Carbon capture technology is a process of removing carbon dioxide from the atmosphere. This can be done through different methods such as planting trees, using carbon capture and storage devices, or by direct air capture.
Direct air capture technology involves using a machine to suck in air and then filter out the carbon dioxide. The carbon dioxide can then be stored and sequestered or used in other ways like creating diamonds, flooring, physical products and even vodka!
Direct air capture (DAC) is a process of capturing carbon dioxide from the atmosphere and storing it underground. DAC can help to reduce greenhouse gas emissions and combat climate change.
Carbon Capture and Storage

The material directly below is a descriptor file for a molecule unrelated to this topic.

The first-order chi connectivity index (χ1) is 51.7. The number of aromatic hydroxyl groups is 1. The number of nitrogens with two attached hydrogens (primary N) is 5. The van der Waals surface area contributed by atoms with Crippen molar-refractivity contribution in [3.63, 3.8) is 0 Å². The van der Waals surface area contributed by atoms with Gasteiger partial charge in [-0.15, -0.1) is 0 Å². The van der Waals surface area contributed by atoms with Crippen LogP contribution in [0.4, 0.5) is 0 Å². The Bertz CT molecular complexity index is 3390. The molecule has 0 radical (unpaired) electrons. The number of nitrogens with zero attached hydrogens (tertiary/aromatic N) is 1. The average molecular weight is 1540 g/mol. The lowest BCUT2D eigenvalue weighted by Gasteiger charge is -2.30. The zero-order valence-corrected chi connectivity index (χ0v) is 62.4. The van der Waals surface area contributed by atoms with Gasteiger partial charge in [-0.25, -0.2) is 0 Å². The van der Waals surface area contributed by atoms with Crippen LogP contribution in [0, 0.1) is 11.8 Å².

Carbon capture and storage (CCS) is a process of capturing carbon dioxide from power plants or other industrial facilities and then storing it deep underground.
CCS technology is still in development, and there are a number of challenges that need to be addressed before it can be widely implemented.
These include the high costs of capture and storage, and the potential for carbon dioxide to leak out of storage sites.
Below are some innovative startups trying to solve for these problems.
They are not only enhancing humanity’s ability to cope with climate change, but also generate a boom in job creation that will span across economic landscapes.
Carbyon is developing equipment to filter CO2 from the air and store it underground. The purpose of the company is to turn direct air capture into an affordable and scalable technology that can be used to turn the corner on climate change.